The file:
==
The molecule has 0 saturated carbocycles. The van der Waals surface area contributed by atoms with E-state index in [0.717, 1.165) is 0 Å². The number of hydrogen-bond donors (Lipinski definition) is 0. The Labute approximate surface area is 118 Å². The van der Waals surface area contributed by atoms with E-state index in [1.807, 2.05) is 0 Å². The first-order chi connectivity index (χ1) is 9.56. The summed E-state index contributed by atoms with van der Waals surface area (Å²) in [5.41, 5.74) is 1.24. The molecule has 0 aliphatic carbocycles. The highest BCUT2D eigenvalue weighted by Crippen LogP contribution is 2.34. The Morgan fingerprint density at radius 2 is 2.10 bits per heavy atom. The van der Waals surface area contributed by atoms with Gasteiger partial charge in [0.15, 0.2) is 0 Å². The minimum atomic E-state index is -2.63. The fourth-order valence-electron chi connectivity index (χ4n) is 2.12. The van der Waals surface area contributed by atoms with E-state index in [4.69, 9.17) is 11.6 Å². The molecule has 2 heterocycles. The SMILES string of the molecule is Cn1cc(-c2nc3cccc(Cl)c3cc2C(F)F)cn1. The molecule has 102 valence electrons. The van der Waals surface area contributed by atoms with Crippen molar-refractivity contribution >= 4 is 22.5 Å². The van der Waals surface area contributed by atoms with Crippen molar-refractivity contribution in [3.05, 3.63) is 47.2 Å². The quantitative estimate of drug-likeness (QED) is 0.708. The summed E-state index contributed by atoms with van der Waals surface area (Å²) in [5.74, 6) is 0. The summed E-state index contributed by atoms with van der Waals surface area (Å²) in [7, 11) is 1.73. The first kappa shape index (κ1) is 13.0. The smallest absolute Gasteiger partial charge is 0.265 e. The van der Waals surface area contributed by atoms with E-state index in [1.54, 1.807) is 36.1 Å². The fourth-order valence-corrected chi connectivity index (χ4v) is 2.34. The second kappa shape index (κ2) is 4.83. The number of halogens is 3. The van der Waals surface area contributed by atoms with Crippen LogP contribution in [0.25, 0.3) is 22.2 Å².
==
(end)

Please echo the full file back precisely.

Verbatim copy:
The molecule has 0 saturated carbocycles. The van der Waals surface area contributed by atoms with E-state index in [0.717, 1.165) is 0 Å². The number of hydrogen-bond donors (Lipinski definition) is 0. The Labute approximate surface area is 118 Å². The van der Waals surface area contributed by atoms with E-state index in [1.807, 2.05) is 0 Å². The first-order chi connectivity index (χ1) is 9.56. The summed E-state index contributed by atoms with van der Waals surface area (Å²) in [5.41, 5.74) is 1.24. The molecule has 0 aliphatic carbocycles. The highest BCUT2D eigenvalue weighted by Crippen LogP contribution is 2.34. The Morgan fingerprint density at radius 2 is 2.10 bits per heavy atom. The van der Waals surface area contributed by atoms with Gasteiger partial charge in [0.15, 0.2) is 0 Å². The minimum atomic E-state index is -2.63. The fourth-order valence-electron chi connectivity index (χ4n) is 2.12. The van der Waals surface area contributed by atoms with E-state index in [4.69, 9.17) is 11.6 Å². The molecule has 2 heterocycles. The SMILES string of the molecule is Cn1cc(-c2nc3cccc(Cl)c3cc2C(F)F)cn1. The molecule has 102 valence electrons. The van der Waals surface area contributed by atoms with Crippen molar-refractivity contribution >= 4 is 22.5 Å². The van der Waals surface area contributed by atoms with Crippen molar-refractivity contribution in [3.05, 3.63) is 47.2 Å². The quantitative estimate of drug-likeness (QED) is 0.708. The summed E-state index contributed by atoms with van der Waals surface area (Å²) in [5.74, 6) is 0. The summed E-state index contributed by atoms with van der Waals surface area (Å²) in [7, 11) is 1.73. The first kappa shape index (κ1) is 13.0. The smallest absolute Gasteiger partial charge is 0.265 e. The van der Waals surface area contributed by atoms with E-state index in [1.54, 1.807) is 36.1 Å². The fourth-order valence-corrected chi connectivity index (χ4v) is 2.34. The second kappa shape index (κ2) is 4.83. The number of halogens is 3. The van der Waals surface area contributed by atoms with Crippen LogP contribution in [0.25, 0.3) is 22.2 Å².